The Greenpoint Chamber of Commerce is back and aiming to be better than ever, with an enthusiastic new executive director, at least 10 new member businesses, and support from Assemblymember Joseph Lentol and the Brooklyn Chamber of Commerce, which has designated it the first-ever Community Satellite member of the borough-wide merchants organization.
At the first mixer for the newly re-launched organization, held at the Red Star Bar on Tuesday, October 23, Jeff Mann, publisher of the Greenpoint Gazette, was announced as the Greenpoint Chamber’s new executive director, chosen for his commitment to knowing what’s going on in the community and his help in getting the group off the ground, said Lentol.
“Working with the Brooklyn Chamber for past several years made me realize how our neighborhood needed the same type of structure,” explained Mann, who has worked in the area for over 15 years. “[We need it] for transportation issues, specific needs for the local community that a bigger organization can’t necessarily focus on. We’re really fortunate that Carlo Scissura has exactly the same vision.”
Scissura, who recently took on the role of president and CEO of the Brooklyn Chamber after five years as chief of staff for Borough President Marty Markowitz, noted that “Brooklyn is a large borough and we can’t do it alone. We are happy that the Greenpoint Chamber of Commerce has been created so that we can work with them.”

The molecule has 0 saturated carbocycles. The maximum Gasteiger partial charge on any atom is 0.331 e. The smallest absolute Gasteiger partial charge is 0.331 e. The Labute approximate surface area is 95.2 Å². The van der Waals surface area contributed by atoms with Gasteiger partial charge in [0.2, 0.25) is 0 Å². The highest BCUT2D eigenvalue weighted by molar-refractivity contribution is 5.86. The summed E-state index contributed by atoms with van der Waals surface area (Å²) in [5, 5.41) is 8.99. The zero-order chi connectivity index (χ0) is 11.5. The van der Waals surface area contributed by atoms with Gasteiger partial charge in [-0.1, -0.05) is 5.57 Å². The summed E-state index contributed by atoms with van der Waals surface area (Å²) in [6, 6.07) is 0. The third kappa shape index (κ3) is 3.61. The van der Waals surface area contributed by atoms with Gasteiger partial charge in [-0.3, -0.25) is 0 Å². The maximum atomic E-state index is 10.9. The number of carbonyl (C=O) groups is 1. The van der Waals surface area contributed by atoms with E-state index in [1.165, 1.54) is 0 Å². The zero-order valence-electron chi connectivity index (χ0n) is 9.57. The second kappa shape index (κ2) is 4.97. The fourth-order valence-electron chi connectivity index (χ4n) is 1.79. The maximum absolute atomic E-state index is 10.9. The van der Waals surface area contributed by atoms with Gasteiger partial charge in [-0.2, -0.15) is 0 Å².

On the creation of satellite chambers in Brooklyn neighborhoods, Scissura said that they will enable the Chamber to extend its resources and network “to every part of this diverse borough. Greenpoint is thriving and an area growing with new businesses. For that reason, we are excited about the chance of working together.”
Originally established in 1930, the Greenpoint Chamber of Commerce was an advocate for local merchants through the early 1980s and several efforts to restart it failed, until now.
According to Lentol, who Mann credited with running with a comment he made this past spring about local businesses needing a rallying point, “having a way to advocate for the community in areas that have a direct and indirect effect on the success of our neighborhood’s businesses is even more important.”
“I am out in the neighborhood daily, which allows me to know what is happening with businesses in the community and what their needs are. This is where the Greenpoint Chamber differs from the Brooklyn Chamber,” he explained. “We provide that local voice your business need.”
So far, such needs could range from holiday lights on Manhattan Avenue and concerns about the homeless population in front of stores to Franklin Avenue’s growing reputation as a spot for boutiques, said Mann. “A trip to Greenpoint is as significant a fashion trip as anywhere in the city,” he said.
Another Greenpoint Chamber mixer is being planned for November, and the next few weeks will bring both an official member benefits package, a 2013 agenda, meetings, member promotions and possible fundraising ideas. Membership costs $300 per year.
“The goal is to keep bringing people in, tell stories, and get the word out about [businesses in Greenpoint],” said Mann. “As long as [we all do our] jobs, we know members will say this is a real organization. The more members we have the more powerful we are. It’s remarkable that even though we’re still small, so much can be done.”